Aches and Pains:
Chinese Medicine in the Treatment of Pain
Alex Tiberi

Seminar Information

March 20-21 , 2010
9:00 am - 5:00 pm

14 CEUs Available

Sheraton Columbia
10207 Wincopin Circle
Columbia, MD 21044

Attention MAS Members: The MAS Annual Membership Meeting will be held Sunday, March 21 from 12:15-1:30 PM.

  • All MAS Members join us for an interactive, exciting meeting and a FREE lunch!
  • Come and network with your friends and colleagues. Enjoy a sumptuous free vegetarian/pescatarian buffet lunch! RSVP:

For additional information call 443.320.1695

Cancellation Policy:
Cancel by February 20, 2010
— 75% refund
Cancel after February 20, 2010
— No refund

Registration Fees
Fee One Day Two Days
MAS Member
MAS Student Member
Non-MAS Attendee
Allied Organization Member *

Click here to register for the Seminar using the

Or print this page, fill out, circle fee above, and send with a check or your credit card number.

Make check payable to:
Maryland Acupuncture Society

Send to:
MAS Seminar Registration
PO Box 5498
Takoma Park, MD 20913-5498

Name: _____________________

Address: ____________________

Email: ______________________

Phone: _____________________

home cell work

* Enclose proof of current membership if member of an allied organization (currently AOBTA, ASVA, ASDC, VAAOM & APA).

“Where there is free flow, there is no pain; where there is pain, there is no free flow.”

The topics of this seminar brilliantly woven together by Alex under the cover of Aches and Pains, may include the concerns of just about everyone that walks into your office. Seen from an even broader perspective, Aches and Pains connects us with all humanity. Presented in an accessible, fun and down-to-earth style, you will be able to use this information immediately and effectively!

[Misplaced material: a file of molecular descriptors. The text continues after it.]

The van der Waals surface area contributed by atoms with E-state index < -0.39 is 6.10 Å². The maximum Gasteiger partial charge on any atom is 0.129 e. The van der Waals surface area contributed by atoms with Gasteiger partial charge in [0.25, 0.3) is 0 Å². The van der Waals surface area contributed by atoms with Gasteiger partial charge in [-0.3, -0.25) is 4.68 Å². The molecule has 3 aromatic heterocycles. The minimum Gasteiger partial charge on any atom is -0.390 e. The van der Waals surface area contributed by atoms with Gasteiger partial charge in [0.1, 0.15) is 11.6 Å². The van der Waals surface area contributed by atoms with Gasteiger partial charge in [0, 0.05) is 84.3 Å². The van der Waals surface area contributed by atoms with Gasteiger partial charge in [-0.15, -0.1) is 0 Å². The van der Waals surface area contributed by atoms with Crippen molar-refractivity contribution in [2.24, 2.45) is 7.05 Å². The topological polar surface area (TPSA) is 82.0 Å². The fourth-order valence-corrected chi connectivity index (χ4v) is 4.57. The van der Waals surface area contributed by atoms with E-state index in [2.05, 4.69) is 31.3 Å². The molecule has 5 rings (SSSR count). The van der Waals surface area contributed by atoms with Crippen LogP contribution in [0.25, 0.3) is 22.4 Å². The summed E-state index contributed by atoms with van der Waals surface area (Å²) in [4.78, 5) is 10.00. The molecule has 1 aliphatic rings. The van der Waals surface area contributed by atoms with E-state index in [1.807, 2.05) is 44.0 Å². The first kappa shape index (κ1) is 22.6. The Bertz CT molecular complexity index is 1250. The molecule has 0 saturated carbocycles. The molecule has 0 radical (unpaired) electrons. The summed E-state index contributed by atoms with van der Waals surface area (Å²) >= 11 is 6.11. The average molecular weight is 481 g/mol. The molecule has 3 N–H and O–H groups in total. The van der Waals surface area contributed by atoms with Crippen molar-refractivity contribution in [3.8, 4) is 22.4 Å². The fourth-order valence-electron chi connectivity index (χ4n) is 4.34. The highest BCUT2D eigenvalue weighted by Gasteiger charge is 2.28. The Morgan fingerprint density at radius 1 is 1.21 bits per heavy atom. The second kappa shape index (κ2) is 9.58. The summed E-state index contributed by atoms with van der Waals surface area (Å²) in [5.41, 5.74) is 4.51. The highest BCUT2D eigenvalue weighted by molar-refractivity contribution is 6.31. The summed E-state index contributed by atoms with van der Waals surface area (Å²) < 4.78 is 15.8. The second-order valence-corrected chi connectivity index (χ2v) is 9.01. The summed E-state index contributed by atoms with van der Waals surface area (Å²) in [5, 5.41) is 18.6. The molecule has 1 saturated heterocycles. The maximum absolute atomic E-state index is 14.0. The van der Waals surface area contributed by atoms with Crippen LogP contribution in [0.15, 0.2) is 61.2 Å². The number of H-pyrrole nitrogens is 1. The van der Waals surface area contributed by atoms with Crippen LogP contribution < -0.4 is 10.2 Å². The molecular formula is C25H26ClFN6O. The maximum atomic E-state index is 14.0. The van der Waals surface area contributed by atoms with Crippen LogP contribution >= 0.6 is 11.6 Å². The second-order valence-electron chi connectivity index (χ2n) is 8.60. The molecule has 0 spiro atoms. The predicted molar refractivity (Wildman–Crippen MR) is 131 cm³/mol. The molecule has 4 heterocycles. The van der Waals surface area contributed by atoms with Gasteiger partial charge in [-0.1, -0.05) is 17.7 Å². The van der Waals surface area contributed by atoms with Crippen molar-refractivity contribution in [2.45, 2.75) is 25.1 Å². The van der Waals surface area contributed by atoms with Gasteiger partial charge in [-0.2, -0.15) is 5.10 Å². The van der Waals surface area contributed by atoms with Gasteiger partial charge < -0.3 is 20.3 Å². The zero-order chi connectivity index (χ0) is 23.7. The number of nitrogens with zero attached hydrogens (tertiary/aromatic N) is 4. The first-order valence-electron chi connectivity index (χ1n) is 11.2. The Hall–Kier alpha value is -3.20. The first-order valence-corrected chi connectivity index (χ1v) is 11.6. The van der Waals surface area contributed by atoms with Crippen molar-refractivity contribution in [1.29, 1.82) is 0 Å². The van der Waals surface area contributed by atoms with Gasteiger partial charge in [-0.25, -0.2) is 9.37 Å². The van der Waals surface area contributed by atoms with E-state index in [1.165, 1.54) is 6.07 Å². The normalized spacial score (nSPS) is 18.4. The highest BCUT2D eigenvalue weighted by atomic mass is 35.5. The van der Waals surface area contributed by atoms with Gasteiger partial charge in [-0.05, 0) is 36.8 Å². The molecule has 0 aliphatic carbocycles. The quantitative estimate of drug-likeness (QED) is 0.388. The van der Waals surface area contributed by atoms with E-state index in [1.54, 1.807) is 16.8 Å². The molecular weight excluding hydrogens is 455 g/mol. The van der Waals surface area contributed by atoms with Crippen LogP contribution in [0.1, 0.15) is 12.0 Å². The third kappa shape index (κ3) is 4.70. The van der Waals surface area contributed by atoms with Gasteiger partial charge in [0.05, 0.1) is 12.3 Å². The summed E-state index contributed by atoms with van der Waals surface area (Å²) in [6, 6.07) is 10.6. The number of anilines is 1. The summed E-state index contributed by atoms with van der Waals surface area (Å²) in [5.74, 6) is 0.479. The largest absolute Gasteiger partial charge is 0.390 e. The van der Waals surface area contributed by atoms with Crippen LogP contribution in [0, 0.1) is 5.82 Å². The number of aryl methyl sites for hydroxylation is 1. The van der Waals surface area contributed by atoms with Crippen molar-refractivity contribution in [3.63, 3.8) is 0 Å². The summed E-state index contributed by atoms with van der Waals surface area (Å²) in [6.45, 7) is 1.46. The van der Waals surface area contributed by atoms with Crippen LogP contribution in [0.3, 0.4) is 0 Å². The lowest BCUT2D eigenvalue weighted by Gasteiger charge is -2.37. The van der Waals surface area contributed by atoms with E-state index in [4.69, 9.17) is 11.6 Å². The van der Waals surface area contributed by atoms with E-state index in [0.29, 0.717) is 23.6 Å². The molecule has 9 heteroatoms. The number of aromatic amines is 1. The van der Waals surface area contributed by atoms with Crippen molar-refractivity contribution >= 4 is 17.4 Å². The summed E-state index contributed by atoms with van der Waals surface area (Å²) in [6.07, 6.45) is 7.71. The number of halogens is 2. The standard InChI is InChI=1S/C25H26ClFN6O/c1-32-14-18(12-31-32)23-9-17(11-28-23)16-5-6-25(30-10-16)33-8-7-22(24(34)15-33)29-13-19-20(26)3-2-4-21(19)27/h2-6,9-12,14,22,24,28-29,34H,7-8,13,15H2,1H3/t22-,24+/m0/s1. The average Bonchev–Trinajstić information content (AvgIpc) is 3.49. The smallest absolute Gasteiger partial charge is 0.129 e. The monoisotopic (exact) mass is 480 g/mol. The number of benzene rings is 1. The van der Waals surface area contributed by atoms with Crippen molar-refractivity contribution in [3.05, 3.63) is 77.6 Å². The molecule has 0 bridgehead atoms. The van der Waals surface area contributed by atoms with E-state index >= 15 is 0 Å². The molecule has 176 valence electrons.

The six signs of health:

  • Good Appetite
  • Good Sleep
  • Good Sex Drive
  • No Fatigue
  • No Excessive Emotions
  • No Pain

Chinese medical theory of pain

The sensation of pain depends on qi.

  • Mild qi accumulation draws awareness, more severe accumulation results in pain.
  • The nature of the obstructing factor determines the sensation of pain.

Biomedical theories of pain

  • Different nerve fibers and their role in sensing and suppressing pain
  • Chemical mediators in pain perception

Relationship of the nerves, pain, and acupuncture

Emotions and pain

“Pain cannot exist in the absence of emotional content.”

  • Factors that effect pain tolerance
  • Emotions and chronic pain
  • Nine acupuncture methods for regulating the shen

Treatment of pain, the general considerations

  • Varying treatment according to the type of pain
  • Techniques of treatment: needle methods, cupping methods, moxibustion, electrical stimulation, herbs, topical applications, tui-na
  • Pain and diagnosis: how pain alters diagnostic signs
  • Local and distal pain treatment techniques


Alex A. Tiberi, Lic. Ac.

Alex TiberiAlex Tiberi has been a student of traditional Asian philosophy, arts, and sciences since his teens. His initial training in traditional Asian medicine was through apprenticeship with a sixth generation Korean practitioner, becoming proficient in five element and constitutional forms of acupuncture. He has now been in clinical practice for 29 years.

Alex is a founder and vice-president of the Pacific College of Oriental Medicine, which has branches in San Diego, New York, and Chicago. He is also on the faculty of the Qing Bai College of Chinese Medicine in the Netherlands. Alex lectures internationally on various aspects of Traditional Chinese Medicine including pediatrics, nourishing life (Yang Sheng), orthopedics and Korean acupuncture. His training in modern western science has allowed him to integrate traditional East Asian medical concepts with modern biomedical theory.

Alex regularly leads study groups to China to participate in the “Master’s Classical Studies Program” at the Shandong University of Chinese Medicine in Jinan, PRC and in cooperation with faculty at Shandong University has co-founded the Traditional Chinese Medicine Literature Research and Translation Academy.

A student of Buddhism for over 30 years, he now practices both Tibetan Vajrayana and Japanese Shugendo. A longtime practitioner of the martial arts, Alex practices a number of martial disciplines including horseback archery, jousting, aikido, and kenjutsu. Alex has also studied Tibetan astrology and astronomy under several teachers and is currently a student of Mr. Jampa Kelsang. He has two grown children and resides on a horse ranch in Asheville, NC.